I am Syrian-Palestinian. My parents fled from Tiberias in Palestine in 1947. I was born in Al-Yarmouk camp in Syria in 1968. My son was kidnapped for 10 days during the crisis in Syria and I had to pay a large amount of money to have him released. I owned a supermarket in the camp and it was robbed. They threatened to kidnap my children again so I had to send them to Lebanon. I could not send them to Jordan because they had forbidden Syrian Palestinians to enter. Four of us suffer from a heart disease: my wife, my son, my daughter and I.
My family left through the official border and came to Bourj al-Barajneh camp. As for me, I followed them later, on the 18th of December 2012. I was smuggled because I was not allowed to leave the country. I came through the mountains by myself and there was a snowstorm. I looked death in the eye; I had to sleep in caves, bear the cold and the beasts. I had a jacket that I burnt to make fires. I survived until I arrived to Lebanon and came to Bourj al-Barajneh, thank God. I looked for my family for about 2 to 3 weeks before someone guided me to them. I had lost my phone. When I first arrived, I slept on a carton board in front of the al-Forqan mosque for 18 days. It was in December, it was very cold. I now suffer from prostate cancer and the UNRWA would not treat me because I did not enter Lebanon legally. I cannot move freely, I cannot leave the camp because I am illegal. I cannot renew the residencies for the 7 of us for 200 US dollars each. Where will I get 1400 US dollars? Sometimes, we get to eat and sometimes, we sleep with empty stomachs. The UNRWA gives you 1 US dollar per capita a day. You have to pay for rent, feed the kids, buy clothes and take them to doctors!! I beg for bread, which costs 1 US dollar. I have a daughter who came from Syria with her son.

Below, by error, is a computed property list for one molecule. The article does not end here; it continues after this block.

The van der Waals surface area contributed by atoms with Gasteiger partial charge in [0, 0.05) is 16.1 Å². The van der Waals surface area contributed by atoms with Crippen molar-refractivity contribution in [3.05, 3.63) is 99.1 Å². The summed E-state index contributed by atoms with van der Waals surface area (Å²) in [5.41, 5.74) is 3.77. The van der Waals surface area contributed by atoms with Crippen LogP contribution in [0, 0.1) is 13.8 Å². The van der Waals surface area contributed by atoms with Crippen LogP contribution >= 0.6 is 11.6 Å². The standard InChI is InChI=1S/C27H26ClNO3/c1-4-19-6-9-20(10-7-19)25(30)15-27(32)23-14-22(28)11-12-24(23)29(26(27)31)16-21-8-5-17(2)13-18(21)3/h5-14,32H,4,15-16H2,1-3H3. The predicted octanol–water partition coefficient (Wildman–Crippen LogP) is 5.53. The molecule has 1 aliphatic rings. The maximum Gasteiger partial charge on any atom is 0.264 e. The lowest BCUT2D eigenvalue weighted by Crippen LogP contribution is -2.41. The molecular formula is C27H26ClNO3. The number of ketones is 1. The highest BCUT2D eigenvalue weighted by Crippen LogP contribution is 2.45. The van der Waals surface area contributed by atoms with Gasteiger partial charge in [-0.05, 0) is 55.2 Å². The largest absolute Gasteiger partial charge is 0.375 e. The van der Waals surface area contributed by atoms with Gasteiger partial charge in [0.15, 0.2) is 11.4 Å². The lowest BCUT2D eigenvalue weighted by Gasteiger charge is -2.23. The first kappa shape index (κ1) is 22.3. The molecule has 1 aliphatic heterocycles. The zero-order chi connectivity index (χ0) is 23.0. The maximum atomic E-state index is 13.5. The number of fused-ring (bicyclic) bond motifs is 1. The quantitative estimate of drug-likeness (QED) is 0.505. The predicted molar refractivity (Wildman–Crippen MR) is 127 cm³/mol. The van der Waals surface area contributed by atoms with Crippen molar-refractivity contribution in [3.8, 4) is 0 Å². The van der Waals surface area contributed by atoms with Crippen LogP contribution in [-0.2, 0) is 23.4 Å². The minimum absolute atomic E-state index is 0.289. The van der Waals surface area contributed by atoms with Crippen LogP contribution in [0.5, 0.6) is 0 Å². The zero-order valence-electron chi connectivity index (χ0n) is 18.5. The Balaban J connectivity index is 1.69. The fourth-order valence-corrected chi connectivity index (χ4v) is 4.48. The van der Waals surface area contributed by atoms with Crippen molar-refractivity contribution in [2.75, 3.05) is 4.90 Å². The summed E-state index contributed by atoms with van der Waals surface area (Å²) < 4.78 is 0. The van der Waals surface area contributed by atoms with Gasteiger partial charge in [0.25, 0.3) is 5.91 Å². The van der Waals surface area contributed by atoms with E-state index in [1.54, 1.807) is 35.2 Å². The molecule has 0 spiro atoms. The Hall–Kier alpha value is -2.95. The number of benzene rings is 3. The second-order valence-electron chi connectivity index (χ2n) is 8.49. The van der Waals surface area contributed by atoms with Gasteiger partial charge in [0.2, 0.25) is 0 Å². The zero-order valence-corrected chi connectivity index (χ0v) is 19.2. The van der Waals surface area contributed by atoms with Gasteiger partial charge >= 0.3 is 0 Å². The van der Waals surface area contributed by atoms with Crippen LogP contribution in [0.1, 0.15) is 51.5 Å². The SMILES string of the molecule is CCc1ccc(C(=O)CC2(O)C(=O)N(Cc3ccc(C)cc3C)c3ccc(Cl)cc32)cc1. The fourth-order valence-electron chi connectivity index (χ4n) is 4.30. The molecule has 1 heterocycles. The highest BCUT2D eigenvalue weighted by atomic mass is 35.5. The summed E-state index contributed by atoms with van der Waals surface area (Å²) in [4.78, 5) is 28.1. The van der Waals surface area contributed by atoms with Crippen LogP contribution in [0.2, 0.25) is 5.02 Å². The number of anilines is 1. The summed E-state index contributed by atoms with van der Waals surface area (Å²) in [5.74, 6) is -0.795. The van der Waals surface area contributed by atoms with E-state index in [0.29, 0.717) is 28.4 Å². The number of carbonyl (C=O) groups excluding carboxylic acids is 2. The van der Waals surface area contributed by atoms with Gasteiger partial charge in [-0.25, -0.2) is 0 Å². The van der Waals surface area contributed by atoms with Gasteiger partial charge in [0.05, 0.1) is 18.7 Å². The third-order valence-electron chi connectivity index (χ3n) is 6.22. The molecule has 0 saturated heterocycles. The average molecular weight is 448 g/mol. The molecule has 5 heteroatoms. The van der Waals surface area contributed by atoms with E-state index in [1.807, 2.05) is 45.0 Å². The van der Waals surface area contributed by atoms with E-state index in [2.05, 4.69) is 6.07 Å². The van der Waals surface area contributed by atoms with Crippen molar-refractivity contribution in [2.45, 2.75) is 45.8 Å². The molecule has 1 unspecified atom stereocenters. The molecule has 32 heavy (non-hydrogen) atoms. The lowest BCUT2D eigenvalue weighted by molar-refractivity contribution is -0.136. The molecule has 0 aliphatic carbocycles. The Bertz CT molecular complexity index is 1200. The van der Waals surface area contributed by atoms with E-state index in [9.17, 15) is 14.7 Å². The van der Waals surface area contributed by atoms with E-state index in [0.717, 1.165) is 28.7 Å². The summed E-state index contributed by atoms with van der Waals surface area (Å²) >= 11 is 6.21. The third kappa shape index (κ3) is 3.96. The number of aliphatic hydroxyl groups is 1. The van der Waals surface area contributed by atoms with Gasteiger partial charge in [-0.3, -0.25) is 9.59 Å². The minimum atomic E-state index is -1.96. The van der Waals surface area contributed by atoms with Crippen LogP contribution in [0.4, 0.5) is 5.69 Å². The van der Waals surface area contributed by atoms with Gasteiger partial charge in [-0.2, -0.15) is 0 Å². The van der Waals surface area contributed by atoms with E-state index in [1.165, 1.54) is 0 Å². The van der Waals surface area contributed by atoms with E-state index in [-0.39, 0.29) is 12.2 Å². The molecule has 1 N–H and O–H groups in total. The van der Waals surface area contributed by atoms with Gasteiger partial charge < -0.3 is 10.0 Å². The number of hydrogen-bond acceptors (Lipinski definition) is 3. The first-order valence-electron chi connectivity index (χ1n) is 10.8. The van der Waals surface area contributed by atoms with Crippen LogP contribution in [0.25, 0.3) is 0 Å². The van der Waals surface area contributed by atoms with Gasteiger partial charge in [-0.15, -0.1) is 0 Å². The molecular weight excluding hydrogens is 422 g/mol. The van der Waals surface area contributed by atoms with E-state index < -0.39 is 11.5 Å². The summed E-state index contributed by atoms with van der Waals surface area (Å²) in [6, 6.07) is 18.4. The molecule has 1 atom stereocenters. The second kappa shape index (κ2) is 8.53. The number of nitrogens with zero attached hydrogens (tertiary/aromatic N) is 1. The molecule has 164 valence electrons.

Even the sea does not want us; it leaves us to drown. I have been humiliated here for a year and a half and I cannot leave the camp. For what?!
I used to own a whole building that was 5 stories high. I regret 2 things I did not bring here with me: my grandfather’s house key he had entrusted me with and the gas bomb that broke my shoulder in Majdal Chams. But I did bring my father’s Keffiyeh. It had been kept hidden for 15 years. I also have a drawing that my daughter Filastine drew 5 years ago. I always have it in my wallet and carry it everywhere. She made this drawing after she entered Palestinian territory with a march commemorating the Nakba. She was the youngest person to ever take part in it. She wrote: Syria and Palestine and the walk of one nation.